The Kejriwal Government is set to revolutionise water supply management in Delhi by adopting European Standards for monitoring water consumption. In a visionary move, the government will leverage state-of-the-art SCADA systems to ensure efficient water distribution and meet the growing demand of various localities in Delhi.

A key milestone in this endeavour is the installation of flow metres across the city, a process that will be expedited to completion by December 31, 2023. Chief Minister Shri Arvind Kejriwal has emphasised the importance of timely execution to enhance water supply management. This initiative will help track and optimise water usage and promote responsible consumption habits among the residents. With real-time data and comprehensive insights into water consumption patterns, the Kejriwal Government will be better equipped to address shortages, detect leakages, and implement necessary measures to sustainably manage water resources.

Starting from July 1, 2023, the Delhi Jal Board will commence centralised monitoring of water supply throughout the city. This transformative measure will ensure a streamlined approach to water management, enabling the government to effectively address the diverse needs of different areas in Delhi. By monitoring water supply centrally, the government aims to enhance efficiency, minimise wastage, and ensure equitable distribution of this vital resource. The centralised monitoring system is expected to play a crucial role in meeting the water supply demands of various localities across the city.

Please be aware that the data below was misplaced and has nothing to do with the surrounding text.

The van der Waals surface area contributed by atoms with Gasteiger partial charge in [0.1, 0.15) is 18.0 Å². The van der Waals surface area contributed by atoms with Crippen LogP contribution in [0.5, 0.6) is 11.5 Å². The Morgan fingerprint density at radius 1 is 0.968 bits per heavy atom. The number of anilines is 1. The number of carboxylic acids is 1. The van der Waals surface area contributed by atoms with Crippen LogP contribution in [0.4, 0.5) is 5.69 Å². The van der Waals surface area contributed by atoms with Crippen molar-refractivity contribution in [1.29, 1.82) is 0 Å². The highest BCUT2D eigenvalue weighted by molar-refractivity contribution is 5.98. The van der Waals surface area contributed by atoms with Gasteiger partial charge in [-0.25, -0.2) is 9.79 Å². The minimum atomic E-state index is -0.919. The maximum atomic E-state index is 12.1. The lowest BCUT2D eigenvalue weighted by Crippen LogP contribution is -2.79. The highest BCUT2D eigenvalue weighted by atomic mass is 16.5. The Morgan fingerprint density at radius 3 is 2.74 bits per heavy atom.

During the review meeting held at the Delhi Secretariat, Chief Minister Shri Arvind Kejriwal sought an update on the progress of flow metre installations from DJB officials. To his disappointment, the CM discovered that the work had not been completed as instructed in the previous meeting. In response, he expressed his strong displeasure and set a deadline for the installation of flow metres on primary and secondary UGRs (Underground Reservoirs) to ensure comprehensive information and availability of water supply in Delhi. The Delhi Jal Board is tasked with completing the installation of all remaining flow metres by December 31. The Delhi government is implementing the SCADA System to manage water supply in the city, a system used in China, France, Central Europe, and Italy. The meeting was attended by Water Minister Shri Saurabh Bharadwaj, Vice Chairman of Delhi Jal Board Shri Somnath Bharati, and senior DJB officials.